5 must-read books on water

5 must-read books on water

From irrigation in ancient Mesopotamia to the modern bottled water industry, five recent books investigate how water has created the world we live in, and how it will shape our future. Tony Allan’s Virtual Waterreveals the hidden water costs in producing a single espresso, while James Balog presents breathtaking photos of vanishing glaciers. 

1. Bottled and Sold: The Story Behind Our Obsession with Bottled Water
Peter H. Gleick

How did water, a free, natural resource, turn into a luxury commodity? In the United States, bottled water is everywhere; every second a thousand people buy a plastic bottle of water. That’s more than 85 million bottles of water per day. And certain people spend $50 or more for “premium” bottled water that is supposedly treated with some magical process. This despite tap water being readily available, safe and cheap across the country.

Peter Gleick, a world expert on sustainable water use and a recipient of the MacArthur Fellowship, turns his scientific eye and natural storytelling ability on the American love affair with bottled water. He explores the effects the bottled-water industry have on the environment, on American’s wallets and how skillful marketing has changed a nation’s attitude to water.

“The book’s power lies in his obvious yet compelling argument: rather than shore up the natural processes that have provided us with drinkable water for centuries, we have invented an elaborate business that causes more harm than good.” – Juliet Eilperin, The Washington Post

2. Virtual Water: Tackling the Threat to Our Planet’s Most Precious Resource
Tony Allan

Everything we buy – from food, to electronics and energy – has a hidden water cost, what Prof. Tony Allan calls virtual water. So the growing, producing, packaging and distribution of coffee beans, mean a single espresso takes 140 liters of water to make. A slice of toast costs 40 liters, a serving of bacon requires 480 liters. In the US or UK, the average virtual water consumption to feed and water a meat-eating individual is 5,000 liters per day. That’s 15 bathtubs filled to the brim.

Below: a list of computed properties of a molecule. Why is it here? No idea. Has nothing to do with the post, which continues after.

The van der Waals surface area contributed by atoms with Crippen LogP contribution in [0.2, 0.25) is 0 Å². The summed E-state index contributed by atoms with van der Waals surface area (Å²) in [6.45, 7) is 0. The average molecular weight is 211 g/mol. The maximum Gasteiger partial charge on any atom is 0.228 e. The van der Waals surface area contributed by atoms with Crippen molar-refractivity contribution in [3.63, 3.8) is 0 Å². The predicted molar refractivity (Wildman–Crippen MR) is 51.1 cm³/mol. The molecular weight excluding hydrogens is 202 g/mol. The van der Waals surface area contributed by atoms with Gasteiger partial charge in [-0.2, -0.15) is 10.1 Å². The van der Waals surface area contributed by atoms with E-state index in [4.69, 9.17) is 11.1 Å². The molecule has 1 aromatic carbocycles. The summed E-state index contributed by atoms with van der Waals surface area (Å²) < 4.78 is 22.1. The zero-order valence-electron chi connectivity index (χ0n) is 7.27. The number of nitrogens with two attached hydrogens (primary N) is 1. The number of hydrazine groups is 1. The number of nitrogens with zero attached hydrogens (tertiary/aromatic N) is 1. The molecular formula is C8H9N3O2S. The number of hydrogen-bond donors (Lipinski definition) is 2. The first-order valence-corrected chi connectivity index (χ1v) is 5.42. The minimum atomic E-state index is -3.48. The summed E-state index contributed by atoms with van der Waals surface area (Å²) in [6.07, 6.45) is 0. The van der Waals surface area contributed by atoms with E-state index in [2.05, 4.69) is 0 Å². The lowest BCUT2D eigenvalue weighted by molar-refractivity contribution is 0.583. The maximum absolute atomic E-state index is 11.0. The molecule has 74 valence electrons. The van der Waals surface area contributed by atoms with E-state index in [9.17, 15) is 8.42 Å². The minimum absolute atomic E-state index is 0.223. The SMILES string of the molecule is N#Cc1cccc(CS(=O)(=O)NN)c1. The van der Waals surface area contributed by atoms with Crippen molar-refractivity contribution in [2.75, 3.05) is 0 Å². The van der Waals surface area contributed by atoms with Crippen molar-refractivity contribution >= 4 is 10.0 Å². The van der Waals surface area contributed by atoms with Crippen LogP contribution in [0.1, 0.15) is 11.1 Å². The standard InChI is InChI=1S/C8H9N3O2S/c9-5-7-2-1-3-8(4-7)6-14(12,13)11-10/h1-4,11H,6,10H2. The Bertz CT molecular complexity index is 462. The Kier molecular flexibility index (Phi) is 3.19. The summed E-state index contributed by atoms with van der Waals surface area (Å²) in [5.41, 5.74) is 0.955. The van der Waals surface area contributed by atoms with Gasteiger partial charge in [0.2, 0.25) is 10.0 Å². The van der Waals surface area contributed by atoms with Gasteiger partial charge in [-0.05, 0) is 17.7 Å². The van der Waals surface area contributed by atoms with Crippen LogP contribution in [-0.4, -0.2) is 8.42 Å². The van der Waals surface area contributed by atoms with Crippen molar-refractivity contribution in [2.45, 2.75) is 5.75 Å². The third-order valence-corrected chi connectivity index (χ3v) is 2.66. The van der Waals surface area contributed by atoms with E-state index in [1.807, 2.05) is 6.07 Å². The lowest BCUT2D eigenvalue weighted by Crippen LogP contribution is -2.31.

This is how Tony Allan, winner of the 2008 Stockholm Water Prize, makes the gravity of the water crisis accessible, without sacrificing the complexity. Allan expands his remit to the national and international, looking at the difficulty of shared management of trans-boundary waters, the challenges of raising awareness of virtual water, the impact of population growth and how the solutions could revolve around the farmer. These are weighty issues, but in Allan’s deft hands, the read is as informative as it is fun.

“This is a small book with a huge story … Tony Allan is wise, infinitely knowledgeable in his field, witty, informative, persuasive – and he’s right! Buy this book!” – Margaret Catley-Carlson, UN Secretary General Advisor on Water and Sanitation

3. Ice: Portraits of Vanishing Glaciers
James Balog